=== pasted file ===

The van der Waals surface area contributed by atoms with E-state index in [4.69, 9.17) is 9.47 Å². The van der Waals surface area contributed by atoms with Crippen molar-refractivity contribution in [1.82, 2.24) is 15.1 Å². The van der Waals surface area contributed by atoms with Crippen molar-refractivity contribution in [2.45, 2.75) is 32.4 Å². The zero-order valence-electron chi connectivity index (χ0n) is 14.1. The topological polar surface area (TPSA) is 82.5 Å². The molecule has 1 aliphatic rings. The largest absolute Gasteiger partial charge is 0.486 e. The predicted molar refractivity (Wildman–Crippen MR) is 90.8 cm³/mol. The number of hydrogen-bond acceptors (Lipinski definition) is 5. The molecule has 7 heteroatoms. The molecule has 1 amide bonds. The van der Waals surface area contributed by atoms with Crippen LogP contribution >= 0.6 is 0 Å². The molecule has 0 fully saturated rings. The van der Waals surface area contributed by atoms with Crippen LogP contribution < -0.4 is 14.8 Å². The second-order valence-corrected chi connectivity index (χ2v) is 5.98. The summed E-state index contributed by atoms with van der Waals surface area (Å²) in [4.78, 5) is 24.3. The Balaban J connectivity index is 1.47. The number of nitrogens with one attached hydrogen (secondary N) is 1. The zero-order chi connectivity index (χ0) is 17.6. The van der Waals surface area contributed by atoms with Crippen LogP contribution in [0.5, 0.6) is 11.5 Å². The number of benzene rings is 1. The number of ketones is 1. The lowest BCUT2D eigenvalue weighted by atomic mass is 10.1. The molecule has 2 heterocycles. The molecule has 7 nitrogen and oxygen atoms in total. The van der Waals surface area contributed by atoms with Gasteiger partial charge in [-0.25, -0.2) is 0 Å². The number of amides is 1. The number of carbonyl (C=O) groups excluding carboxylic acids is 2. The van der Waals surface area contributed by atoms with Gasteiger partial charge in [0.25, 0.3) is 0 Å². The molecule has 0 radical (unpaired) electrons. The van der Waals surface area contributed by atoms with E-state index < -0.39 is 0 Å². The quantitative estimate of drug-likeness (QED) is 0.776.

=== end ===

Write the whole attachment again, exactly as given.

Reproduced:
The van der Waals surface area contributed by atoms with E-state index in [4.69, 9.17) is 9.47 Å². The van der Waals surface area contributed by atoms with Crippen molar-refractivity contribution in [1.82, 2.24) is 15.1 Å². The van der Waals surface area contributed by atoms with Crippen molar-refractivity contribution in [2.45, 2.75) is 32.4 Å². The zero-order valence-electron chi connectivity index (χ0n) is 14.1. The topological polar surface area (TPSA) is 82.5 Å². The molecule has 1 aliphatic rings. The largest absolute Gasteiger partial charge is 0.486 e. The predicted molar refractivity (Wildman–Crippen MR) is 90.8 cm³/mol. The number of hydrogen-bond acceptors (Lipinski definition) is 5. The molecule has 7 heteroatoms. The molecule has 1 amide bonds. The van der Waals surface area contributed by atoms with Crippen LogP contribution >= 0.6 is 0 Å². The molecule has 0 fully saturated rings. The van der Waals surface area contributed by atoms with Crippen LogP contribution < -0.4 is 14.8 Å². The second-order valence-corrected chi connectivity index (χ2v) is 5.98. The summed E-state index contributed by atoms with van der Waals surface area (Å²) in [4.78, 5) is 24.3. The Balaban J connectivity index is 1.47. The number of nitrogens with one attached hydrogen (secondary N) is 1. The zero-order chi connectivity index (χ0) is 17.6. The van der Waals surface area contributed by atoms with Crippen LogP contribution in [0.5, 0.6) is 11.5 Å². The number of benzene rings is 1. The number of ketones is 1. The lowest BCUT2D eigenvalue weighted by atomic mass is 10.1. The molecule has 2 heterocycles. The molecule has 7 nitrogen and oxygen atoms in total. The van der Waals surface area contributed by atoms with Gasteiger partial charge in [-0.25, -0.2) is 0 Å². The number of amides is 1. The number of carbonyl (C=O) groups excluding carboxylic acids is 2. The van der Waals surface area contributed by atoms with Gasteiger partial charge in [0.25, 0.3) is 0 Å². The molecule has 0 radical (unpaired) electrons. The van der Waals surface area contributed by atoms with E-state index < -0.39 is 0 Å². The quantitative estimate of drug-likeness (QED) is 0.776.